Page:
Tell us about yourself!
I’m an Arizona native that had the good fortune to discover the beauty of Colorado early in life. My family lived in Denver for almost 7 years and Colorado has always been one of my favorite places to be. After graduating from the University of Arizona with a degree in political science, I moved to Washington, DC for an internship and never returned home. I just loved the energy and focus of DC, where I worked for a nonprofit working to engage more young women in politics and public policy. As their executive director, I saw first-hand the positive impact diverse representation can have on policy outcomes and recognized the challenges that young people face when trying to engage in the political process.
While living in DC, I met my husband – an Army officer who is currently assigned to Fort Carson. This is his third assignment here and we consider the Springs home. Trust me, when the Army sends us someplace else, we cross our fingers and hope to find our way back to this beautiful city! I’m proud to be the first Program Coordinator of the Colorado Springs Rising Professionals (CSRP), a membership organization creating a conduit for all rising professionals to find meaningful involvement in the Pikes Peak Region. I also have two children and two fur-babies. In my free time, I volunteer with the Ft. Carson Family Readiness program and serve on the board of directors for Fresh Perspective and Connect! Colorado Springs.
2. What are the top 3 issues you see facing Colorado Springs?
First and foremost, I believe we need a compelling vision for our city’s future. We need bold leaders willing to make difficult, and possibly unpopular, decisions with regards to our infrastructure, taxation, city planning/zoning, and economic growth overall to ensure we have a vibrant city befitting our beautiful natural surroundings. I think diverse perspectives are critical to creating and achieving this kind of vision.
Secondly, we need to get young people more engaged in the political process on a local level. Every day, I interact with young professionals who love this city and care deeply about its future. They are passionate and have a vision for what Colorado Springs could be. However, I haven’t seen this concern translated into political action in a meaningful way. When only 7.5% of people under the age of 40 vote, what message does it send to city leaders and older generations about our attitudes towards the city? I know young people care greatly about the Springs, but we need to match our actions to our words.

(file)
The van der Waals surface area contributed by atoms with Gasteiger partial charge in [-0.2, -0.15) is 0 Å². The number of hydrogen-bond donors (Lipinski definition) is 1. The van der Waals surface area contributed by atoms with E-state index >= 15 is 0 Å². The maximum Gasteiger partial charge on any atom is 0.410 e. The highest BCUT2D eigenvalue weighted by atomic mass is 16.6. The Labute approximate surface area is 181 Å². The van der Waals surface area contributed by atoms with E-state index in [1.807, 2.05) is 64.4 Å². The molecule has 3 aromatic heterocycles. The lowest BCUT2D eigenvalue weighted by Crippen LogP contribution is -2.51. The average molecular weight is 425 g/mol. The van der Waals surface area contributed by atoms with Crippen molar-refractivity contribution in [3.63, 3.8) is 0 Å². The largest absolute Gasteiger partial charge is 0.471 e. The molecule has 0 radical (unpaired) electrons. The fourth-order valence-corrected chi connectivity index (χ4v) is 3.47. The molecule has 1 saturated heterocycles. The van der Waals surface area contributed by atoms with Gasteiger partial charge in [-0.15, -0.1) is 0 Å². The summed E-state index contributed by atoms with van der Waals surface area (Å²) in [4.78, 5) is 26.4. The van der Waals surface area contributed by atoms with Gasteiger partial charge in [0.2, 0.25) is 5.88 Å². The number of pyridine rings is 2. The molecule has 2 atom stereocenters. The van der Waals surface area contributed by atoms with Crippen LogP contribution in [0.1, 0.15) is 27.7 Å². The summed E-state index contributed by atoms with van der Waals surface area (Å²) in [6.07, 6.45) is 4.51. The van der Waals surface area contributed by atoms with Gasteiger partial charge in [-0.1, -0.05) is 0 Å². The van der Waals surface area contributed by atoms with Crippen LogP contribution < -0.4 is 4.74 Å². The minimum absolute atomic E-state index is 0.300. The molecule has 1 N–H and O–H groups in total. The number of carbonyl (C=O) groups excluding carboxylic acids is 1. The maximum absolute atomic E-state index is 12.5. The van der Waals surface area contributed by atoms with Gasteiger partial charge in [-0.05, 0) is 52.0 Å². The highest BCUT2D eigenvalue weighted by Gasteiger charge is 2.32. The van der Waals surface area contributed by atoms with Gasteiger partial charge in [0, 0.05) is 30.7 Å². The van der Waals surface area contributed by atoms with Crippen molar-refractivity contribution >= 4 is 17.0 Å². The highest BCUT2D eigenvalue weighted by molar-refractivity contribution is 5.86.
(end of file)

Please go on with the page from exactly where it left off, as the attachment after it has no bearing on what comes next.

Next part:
Finally, economic development is critical. As the old saying goes, “it’s the economy, stupid!” The city needs to attract primary employers while also encouraging small business and entrepreneurship. People may be attracted to the beauty of our local surroundings, but without a job to pay that will pay their bills (anyone else drowning in student loan debt?!?!), how can they choose to stay?
3. What do you love about Colorado Springs?
This city is beautiful, with lots of opportunities to be active and outside. Plus, it is full of inspiring and passionate people. I firmly believe that we need to change the tone and tenor of our narrative, which tends to be very negative and self-defeating. There are amazing things happening here and people working hard to make a difference.
4. What would you change about Colorado Springs?
As a military spouse, I will say that one of my greatest frustrations is a lack of engagement and involvement from fellow military families. I think, all too often, we view ourselves as transitory and never fully engage with our surrounding community. There are so many opportunities for everyone in Colorado Springs, and especially for military families, and it would be nice to see us take full advantage of those opportunities. I believe the installations could do more to engage and connect the military with the local community on the whole.
5. Would you ever consider running for office in Colorado Springs?
Why? Are you asking me to run? Only kidding. Running for political office is one of my long-term goals. Trying to find the right balance between small kids, a husband who is frequently deployed around the globe, work and life sometimes makes it seem like an impossible balance. I definitely hope to make a run someday.